God is Your Gardener

In view of the official start of spring, the following parable from the 19th century Scottish preacher George H. Morrison seems appropriate:

There was a gardener who in the spring-time went out into his garden and sowed sweet-peas in it. And when in early summer they began to sprout, and to show green above the earth, he took a row of stakes, and set them up beside the peas. And when the tender plants began to grow, he tied them to the stakes with wool to train them up.

 But one was disobedient. It looked around the garden. There were the roses and crown imperials, and snap dragons, and none of them were tied. Why should it then be bound so tightly? And so it burst the woolen bands. The gardener came and tied it up again; again it snapped the ties, and so for many days. Until at last the gardener left it to itself, and let it grow just as it pleased. Ah! How it reveled in its freedom, and jeered its hampered brothers and its tight-laced sisters!

 But by-and-by there came a change. Somehow it lost all power to raise itself. It trailed in circling disorder on the ground. And when its flowers blossomed, and cried for air and sunlight, do what it could, it could not raise them from the mud. And the dogs scampered over them, and the cats rolled on them, and all the time its brothers and sisters tied to the stakes were mounting upwards, joywards, heavenwards. Until at last the heart of the rebel began to break, and she cried, “Ah, that I had only let myself be trained, for I see now the gardener knew best after all.”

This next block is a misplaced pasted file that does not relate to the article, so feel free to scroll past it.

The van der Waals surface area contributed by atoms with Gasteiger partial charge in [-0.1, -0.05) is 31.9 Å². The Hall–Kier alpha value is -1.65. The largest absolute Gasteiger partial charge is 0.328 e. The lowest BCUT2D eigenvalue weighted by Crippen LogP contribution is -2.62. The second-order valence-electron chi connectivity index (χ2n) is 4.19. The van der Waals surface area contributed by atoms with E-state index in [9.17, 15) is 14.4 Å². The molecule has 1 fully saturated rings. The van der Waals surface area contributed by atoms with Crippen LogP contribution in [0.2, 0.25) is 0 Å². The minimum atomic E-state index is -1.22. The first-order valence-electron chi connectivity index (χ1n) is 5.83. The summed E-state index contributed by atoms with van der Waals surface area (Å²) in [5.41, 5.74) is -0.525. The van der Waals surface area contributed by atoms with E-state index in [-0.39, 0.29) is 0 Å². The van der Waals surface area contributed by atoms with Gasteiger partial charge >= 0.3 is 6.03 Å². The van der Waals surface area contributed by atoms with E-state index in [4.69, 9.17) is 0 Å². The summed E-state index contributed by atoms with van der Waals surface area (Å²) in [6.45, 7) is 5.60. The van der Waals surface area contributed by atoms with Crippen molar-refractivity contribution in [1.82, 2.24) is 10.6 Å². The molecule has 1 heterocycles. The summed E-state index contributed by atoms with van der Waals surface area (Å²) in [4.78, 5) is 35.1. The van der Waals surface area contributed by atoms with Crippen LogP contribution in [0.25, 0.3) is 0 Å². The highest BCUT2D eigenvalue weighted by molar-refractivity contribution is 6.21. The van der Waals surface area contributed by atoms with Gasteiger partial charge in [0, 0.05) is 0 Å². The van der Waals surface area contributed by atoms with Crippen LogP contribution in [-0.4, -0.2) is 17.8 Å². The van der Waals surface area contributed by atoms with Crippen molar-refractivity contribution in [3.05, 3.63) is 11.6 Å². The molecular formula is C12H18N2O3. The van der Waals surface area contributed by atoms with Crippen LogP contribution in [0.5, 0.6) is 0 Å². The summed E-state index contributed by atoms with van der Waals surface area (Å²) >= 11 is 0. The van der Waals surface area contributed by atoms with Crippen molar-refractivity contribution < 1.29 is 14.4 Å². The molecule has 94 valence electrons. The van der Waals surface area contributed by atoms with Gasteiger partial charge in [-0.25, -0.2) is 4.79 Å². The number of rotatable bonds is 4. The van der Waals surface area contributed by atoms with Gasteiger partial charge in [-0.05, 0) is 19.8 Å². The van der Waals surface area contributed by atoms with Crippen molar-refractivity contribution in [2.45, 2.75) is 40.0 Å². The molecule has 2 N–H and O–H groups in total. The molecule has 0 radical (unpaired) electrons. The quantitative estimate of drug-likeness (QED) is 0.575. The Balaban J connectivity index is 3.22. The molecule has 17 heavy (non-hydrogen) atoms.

Dear children, God is your gardener. Trust Him. Let Him have all His way with you. He only binds to bless. 

From The Oldest Trade in the World and Other Addresses to the Younger Folk by George H. Morrison (Edinburgh: Oliphant, Anderson & Ferrier, 1898), 21-23.

Proverbs 3:11-12 My son, do not despise the LORD’S discipline and do not resent his rebuke, because the LORD disciplines those he loves,  as a father the son he delights in.

 John 15:1-2: “I am the true vine, and my Father is the gardener. He cuts off every branch in me that bears no fruit, while every branch that does bear fruit he prunes so that it will be even more fruitful.”

Here is a link to the full text version of Morrison’s collection of sermons on Google Books: http://books.google.com/books?id=pPUOAAAAQAAJ&printsec=frontcover&dq=The+Oldest+Trade+in+the+World&cd=3#v=onepage&q=&f=false

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John Koessler

John Koessler serves as professor and chair of the pastoral studies department at Moody Bible Institute. His most recent book is The Radical Pursuit of Rest published by InterVarsity Press.

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